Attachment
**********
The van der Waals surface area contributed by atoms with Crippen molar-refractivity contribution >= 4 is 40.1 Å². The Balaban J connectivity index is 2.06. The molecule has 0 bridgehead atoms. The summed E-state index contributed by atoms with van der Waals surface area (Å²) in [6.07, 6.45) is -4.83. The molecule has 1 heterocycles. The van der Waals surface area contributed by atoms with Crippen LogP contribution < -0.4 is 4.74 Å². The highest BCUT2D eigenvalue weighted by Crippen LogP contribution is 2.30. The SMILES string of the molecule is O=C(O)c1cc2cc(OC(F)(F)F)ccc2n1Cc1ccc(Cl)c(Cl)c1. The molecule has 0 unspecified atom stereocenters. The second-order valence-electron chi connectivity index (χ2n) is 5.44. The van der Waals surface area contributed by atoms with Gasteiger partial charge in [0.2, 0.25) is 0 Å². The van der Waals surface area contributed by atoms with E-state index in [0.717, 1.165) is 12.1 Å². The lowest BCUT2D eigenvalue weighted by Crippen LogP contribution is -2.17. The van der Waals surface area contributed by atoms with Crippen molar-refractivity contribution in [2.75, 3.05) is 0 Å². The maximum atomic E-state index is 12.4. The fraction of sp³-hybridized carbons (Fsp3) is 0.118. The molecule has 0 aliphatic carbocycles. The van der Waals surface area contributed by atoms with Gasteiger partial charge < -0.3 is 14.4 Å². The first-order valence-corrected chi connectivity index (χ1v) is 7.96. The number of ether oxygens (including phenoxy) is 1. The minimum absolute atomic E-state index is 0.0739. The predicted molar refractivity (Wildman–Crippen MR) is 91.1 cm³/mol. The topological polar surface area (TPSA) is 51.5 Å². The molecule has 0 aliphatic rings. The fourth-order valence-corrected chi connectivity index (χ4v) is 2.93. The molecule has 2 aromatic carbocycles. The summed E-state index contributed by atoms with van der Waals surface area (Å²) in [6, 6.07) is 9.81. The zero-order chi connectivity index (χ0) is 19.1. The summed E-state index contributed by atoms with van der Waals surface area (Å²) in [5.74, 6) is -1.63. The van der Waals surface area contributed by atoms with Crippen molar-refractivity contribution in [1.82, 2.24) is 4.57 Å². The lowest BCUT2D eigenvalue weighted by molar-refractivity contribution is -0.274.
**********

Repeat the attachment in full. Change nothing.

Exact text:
The van der Waals surface area contributed by atoms with Crippen molar-refractivity contribution >= 4 is 40.1 Å². The Balaban J connectivity index is 2.06. The molecule has 0 bridgehead atoms. The summed E-state index contributed by atoms with van der Waals surface area (Å²) in [6.07, 6.45) is -4.83. The molecule has 1 heterocycles. The van der Waals surface area contributed by atoms with Crippen LogP contribution < -0.4 is 4.74 Å². The highest BCUT2D eigenvalue weighted by Crippen LogP contribution is 2.30. The SMILES string of the molecule is O=C(O)c1cc2cc(OC(F)(F)F)ccc2n1Cc1ccc(Cl)c(Cl)c1. The molecule has 0 unspecified atom stereocenters. The second-order valence-electron chi connectivity index (χ2n) is 5.44. The van der Waals surface area contributed by atoms with Gasteiger partial charge in [0.2, 0.25) is 0 Å². The van der Waals surface area contributed by atoms with E-state index in [0.717, 1.165) is 12.1 Å². The lowest BCUT2D eigenvalue weighted by Crippen LogP contribution is -2.17. The van der Waals surface area contributed by atoms with Crippen molar-refractivity contribution in [2.75, 3.05) is 0 Å². The maximum atomic E-state index is 12.4. The fraction of sp³-hybridized carbons (Fsp3) is 0.118. The molecule has 0 aliphatic carbocycles. The van der Waals surface area contributed by atoms with Gasteiger partial charge < -0.3 is 14.4 Å². The first-order valence-corrected chi connectivity index (χ1v) is 7.96. The number of ether oxygens (including phenoxy) is 1. The minimum absolute atomic E-state index is 0.0739. The predicted molar refractivity (Wildman–Crippen MR) is 91.1 cm³/mol. The topological polar surface area (TPSA) is 51.5 Å². The molecule has 0 aliphatic rings. The fourth-order valence-corrected chi connectivity index (χ4v) is 2.93. The molecule has 2 aromatic carbocycles. The summed E-state index contributed by atoms with van der Waals surface area (Å²) in [6, 6.07) is 9.81. The zero-order chi connectivity index (χ0) is 19.1. The summed E-state index contributed by atoms with van der Waals surface area (Å²) in [5.74, 6) is -1.63. The van der Waals surface area contributed by atoms with Crippen molar-refractivity contribution in [1.82, 2.24) is 4.57 Å². The lowest BCUT2D eigenvalue weighted by molar-refractivity contribution is -0.274.